In the first installment on the IEC 80001 standard, I delved into the history of this particular standards effort and the patient safety needs the standard is supposed to address. There are two kinds of products being bought by providers that give rise to serious questions about patient safety:

  1. Medical device systems – that is medical devices that extend their capabilities by leveraging software running on general purpose computers, and
  2. IT-networks – the wired and wireless networks – both local and wide area networks – that connect medical devices to their own servers and client applications, in addition to connecting them to other systems of medical devices and/or health care information systems.

Medical device systems used to be deployed on their own private local area networks. This paradigm is breaking down for two reasons:

  1. Private networks result in “islands of information” that make it difficult to pass information between medical device systems and the greater IT infrastructure within the provider organization, and
  2. Medical devices that were once relegated to specific locations are becoming enterprise applications in use almost anywhere in the provider’s enterprise.

It’s just not practical to install multiple private networks across ever increasing portions of the enterprise. A mid to large sized hospital can have 50 to more than a hundred private networks supporting medical device systems. It is admittedly pretty easy (if not cost effective) to bridge private networks to move data between medical device systems and applications like ADT and EMRs. The real driver that is tearing down private medical device system networks is the fact that many devices are used across the entire enterprise rather than individual departments and units.

Medical device vendors loved private networks. Keeping the network all to themselves meant that they did not have to support other vendor’s applications and devices on their network. Nor did they have to implement the full compliment of IT services for network integration, authentication and security. Such advantages are right in line with the embedded systems design mentality that forms the basis for how medical device vendors look at much of the world.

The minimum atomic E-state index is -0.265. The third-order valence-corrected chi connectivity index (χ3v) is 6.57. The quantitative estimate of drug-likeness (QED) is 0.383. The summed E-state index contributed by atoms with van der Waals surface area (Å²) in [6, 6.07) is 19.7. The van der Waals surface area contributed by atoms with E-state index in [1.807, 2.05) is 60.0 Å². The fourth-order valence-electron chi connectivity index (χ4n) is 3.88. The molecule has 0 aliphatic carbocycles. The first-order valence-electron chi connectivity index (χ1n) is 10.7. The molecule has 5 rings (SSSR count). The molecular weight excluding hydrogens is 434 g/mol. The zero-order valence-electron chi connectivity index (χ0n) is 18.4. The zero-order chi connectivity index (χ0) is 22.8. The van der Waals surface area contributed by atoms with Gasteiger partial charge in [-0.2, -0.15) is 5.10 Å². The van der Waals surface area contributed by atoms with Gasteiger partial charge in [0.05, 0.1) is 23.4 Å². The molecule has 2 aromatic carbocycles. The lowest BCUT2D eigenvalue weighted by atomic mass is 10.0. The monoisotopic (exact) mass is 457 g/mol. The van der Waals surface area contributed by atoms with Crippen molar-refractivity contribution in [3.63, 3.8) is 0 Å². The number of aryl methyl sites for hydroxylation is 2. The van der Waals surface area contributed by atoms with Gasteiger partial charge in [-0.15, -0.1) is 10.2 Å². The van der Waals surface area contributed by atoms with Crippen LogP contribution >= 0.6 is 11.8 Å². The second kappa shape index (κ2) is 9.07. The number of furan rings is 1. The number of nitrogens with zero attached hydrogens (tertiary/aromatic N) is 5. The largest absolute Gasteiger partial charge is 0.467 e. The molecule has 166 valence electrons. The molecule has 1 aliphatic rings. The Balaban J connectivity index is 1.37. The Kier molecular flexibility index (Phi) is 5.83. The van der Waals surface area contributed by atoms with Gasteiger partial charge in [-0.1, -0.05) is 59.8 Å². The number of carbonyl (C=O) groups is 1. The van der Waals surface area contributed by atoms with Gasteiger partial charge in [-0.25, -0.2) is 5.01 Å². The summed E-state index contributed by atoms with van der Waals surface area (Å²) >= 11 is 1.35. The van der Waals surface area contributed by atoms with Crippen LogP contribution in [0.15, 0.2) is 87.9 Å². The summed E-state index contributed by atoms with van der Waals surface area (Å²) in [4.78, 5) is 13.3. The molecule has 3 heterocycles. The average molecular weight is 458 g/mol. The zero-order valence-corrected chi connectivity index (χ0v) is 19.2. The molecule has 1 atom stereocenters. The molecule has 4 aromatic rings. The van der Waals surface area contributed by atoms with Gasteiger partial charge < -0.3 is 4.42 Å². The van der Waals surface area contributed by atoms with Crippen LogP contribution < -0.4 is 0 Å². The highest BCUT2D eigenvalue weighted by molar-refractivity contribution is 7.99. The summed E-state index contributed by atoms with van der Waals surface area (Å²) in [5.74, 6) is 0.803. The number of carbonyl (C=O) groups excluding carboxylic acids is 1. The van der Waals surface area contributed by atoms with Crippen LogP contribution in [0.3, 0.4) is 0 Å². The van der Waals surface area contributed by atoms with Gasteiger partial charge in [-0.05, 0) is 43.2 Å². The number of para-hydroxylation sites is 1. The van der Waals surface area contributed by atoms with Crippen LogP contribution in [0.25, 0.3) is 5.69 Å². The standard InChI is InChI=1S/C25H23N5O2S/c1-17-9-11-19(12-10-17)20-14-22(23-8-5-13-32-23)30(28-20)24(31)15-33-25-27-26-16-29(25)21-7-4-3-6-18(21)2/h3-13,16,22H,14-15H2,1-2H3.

Biomeds loved private networks too, for many of the same reasons. As long as the network was isolated, they could “support” the network without really dealing with the usual IT support issues. If there was a network problem, they called the vendor who diagnosed – and frequently fixed – the problem remotely.

What’s in IEC 80001

This standard is a process standard and does not proscribe how medical device systems should be networked. The standard specifies activities required of medical device and IT vendors in addition to provider organizations when one or more medical devices are connected to a network. The standard does not define specific risks, these are up to providers to identify and then mitigate.

Activities revolve around a formal risk management process – in fact this standard calls out ISO 14971, the very same risk management standard that medical device vendors use. (This also means that standards bodies get to sell you two standards documents so you can comply with just the one.) Most of the actual IEC 80001 standard document is a technical instruction manual for the people in provider organizations who do medical device network integration.

The standard has 4 goals:

  • patient safety
  • effectiveness (as in the enhancement of the delivery of care through safe and effective connectivity)
  • data and system security, and
  • interoperability

IEC 80001 attempts to balance these goals using a risk management framework.

This is an ongoing requirement, and not a one time shot. The risk management process in IEC 80001 must be used when networks intended to support medical devices are designed, when medical devices are first integrated into the network, and whenever any change is made to said network.

(Note that from this point forward, all terms in quotes are defined by the IEC 80001 standard – buy a copy and read it!)

The risk management process laid out in IEC 80001 starts before anything has been purchased. The standard refers to a “responsibility agreement” where vendors contractually agree to make available to providers all the information they need to apply an effective risk management process to a system that includes their products. We’ll dig into how IEC 80001 might impact vendors in a subsequent post.